Ireland’s success in the Olympic Games has undoubtedly lifted the nation’s spirit.
It was a good time to be Irish, as we watched our Olympians, particularly those who won medals, represent us in London. When gold medal winner Katie Taylor did her lap of honour with the Tricolour, it was a truly magical moment. It should be savoured again and again by Irish people.
And, let us face it, we haven’t had much to savour in this country for a long, long time.
Ms Taylor, and all those who won medals or indeed just participated in the Olympics, are our heroes.
Time and circumstances alone would dictate that. This is a country on its knees. The high hopes of Independence are largely in dust.
The Economic War utterly dominates events. We have been beset by scandal, political, religious and economic. Great institutions we once had faith in have let us down very badly.
Unemployment is rife. That deadly cycle of emigration has taken off again with a grotesque inevitability. It was against that background that we viewed our Olympians.
And it is no disrespect to the others who won medals to single out Ms Taylor for special mention. She is a shining light at a dark time. Her determination and modesty should be an example to all Irish people, not least those who represent us in Leinster House. This should be particularly so in the case of those who are serving in Government.
Had modesty and determination been the hallmarks of Governments in recent years, we might not now be in the mess we are in. And Ms Taylor’s very personal spirituality, which she spoke about in her post-victory interview, should be an example to those who ruled on behalf of an institutional Church which felt it could do no wrong in the past.
The authenticity of her deeply personal faith, which clearly owes nothing to institutional diktat, was welcome at a time in Ireland when many Roman Catholics are still trying to come to terms with the scandal and cover-up which was endemic in an institution so many people trusted.
Thankfully, the politicians kept a discreet distance from our Olympians. The Irish people would not have been happy with politicians being too intrusive, leaving themselves open to charges of cashing in again on other people’s success.
The Minister of State for Sport, Michael Ring, was rightly present for Ms Taylor’s great victory. He made a rousing speech at a reception later.
Some Irish people had reservations about his presence, but in fairness such a remarkable success did require a ministerial presence.
Mr Ring is energetic and enthusiastic. His speech hit the right note. And it was not too long.
The Taoiseach, Enda Kenny, was in London on Sunday and praised the Irish team, medal and non-medal participants. That, too, was acceptable.
It was reasonable for the Taoiseach to make a discreet visit to the Games to congratulate the Irish. It was all in contrast to what used to happen in the old days when our economic difficulties seemed miniscule by comparison with now.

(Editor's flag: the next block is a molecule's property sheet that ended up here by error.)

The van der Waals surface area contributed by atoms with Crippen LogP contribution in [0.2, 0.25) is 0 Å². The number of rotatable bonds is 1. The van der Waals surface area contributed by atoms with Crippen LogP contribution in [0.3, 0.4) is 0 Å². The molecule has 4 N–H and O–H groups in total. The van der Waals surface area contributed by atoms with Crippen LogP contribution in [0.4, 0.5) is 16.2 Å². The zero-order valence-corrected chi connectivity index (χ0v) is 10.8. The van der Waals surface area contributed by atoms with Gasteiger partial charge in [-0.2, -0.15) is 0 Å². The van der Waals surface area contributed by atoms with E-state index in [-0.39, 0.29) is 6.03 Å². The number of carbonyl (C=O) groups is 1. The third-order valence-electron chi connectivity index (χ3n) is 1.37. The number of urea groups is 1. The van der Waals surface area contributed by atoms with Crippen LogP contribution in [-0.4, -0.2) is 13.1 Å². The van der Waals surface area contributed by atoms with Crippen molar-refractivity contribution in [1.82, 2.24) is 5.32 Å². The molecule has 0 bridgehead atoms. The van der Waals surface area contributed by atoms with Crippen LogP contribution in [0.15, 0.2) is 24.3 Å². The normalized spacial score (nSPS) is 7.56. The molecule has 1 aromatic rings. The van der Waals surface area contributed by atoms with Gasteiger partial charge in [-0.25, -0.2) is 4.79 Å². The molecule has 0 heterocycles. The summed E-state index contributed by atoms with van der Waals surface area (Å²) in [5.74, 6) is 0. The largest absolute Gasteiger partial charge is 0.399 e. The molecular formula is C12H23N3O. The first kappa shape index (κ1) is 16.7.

Remember Charlie Haughey, as Taoiseach, setting off on the Government jet to Paris and coming to close to taking over Stephen Roche’s great victory in the Tour de France ?
It looked, for a time, as if Mr Haughey had won the race and Mr Roche was a mere bystander. We have come a long way from those days. It now seems as if there will be a Government reception for our Olympic team in Farmleigh. That is as it should be. But it should be a day primarily for the team and the public.
The Games have shown a new maturity in the relationship between Ireland and Britain. The Irish diaspora were there to cheer on the Irish contestants. The British joined in the cheers when one of their own was not in contention.
Senior politicians and a member of the British Royal Family were observed cheering Ms Taylor. And when a newspaper mistakenly claimed Ms Taylor as British, it apologised.
We Irish, on the other hand, had no difficulty in recognising the remarkable British success in the Games.
It represented a transformation from relatively recently when Irish participation in a London Olympics would have been fraught with danger.
The bitterness of past conflicts might have surfaced in some form or other. There would been tension on the part of some of the Irish supporters.
Some British supporters would remember the terrible atrocities which were perpetrated in Britain at the height of the Troubles.
After all, it is not long ago, relatively speaking, when there was an IRA attack on No 10 Downing Street.
It made life particularly difficult at the time for the Irish diaspora who were relying on Britain for a living which, in most cases, their own country could not provide.
Time has moved on. The peace rocess has, thankfully, brought about a new maturity in Irish-British relations.
Those who serve in Government in both countries are without the baggage which hindered the development of good relations in the past.
Our Olympians have done us proud in more senses than one.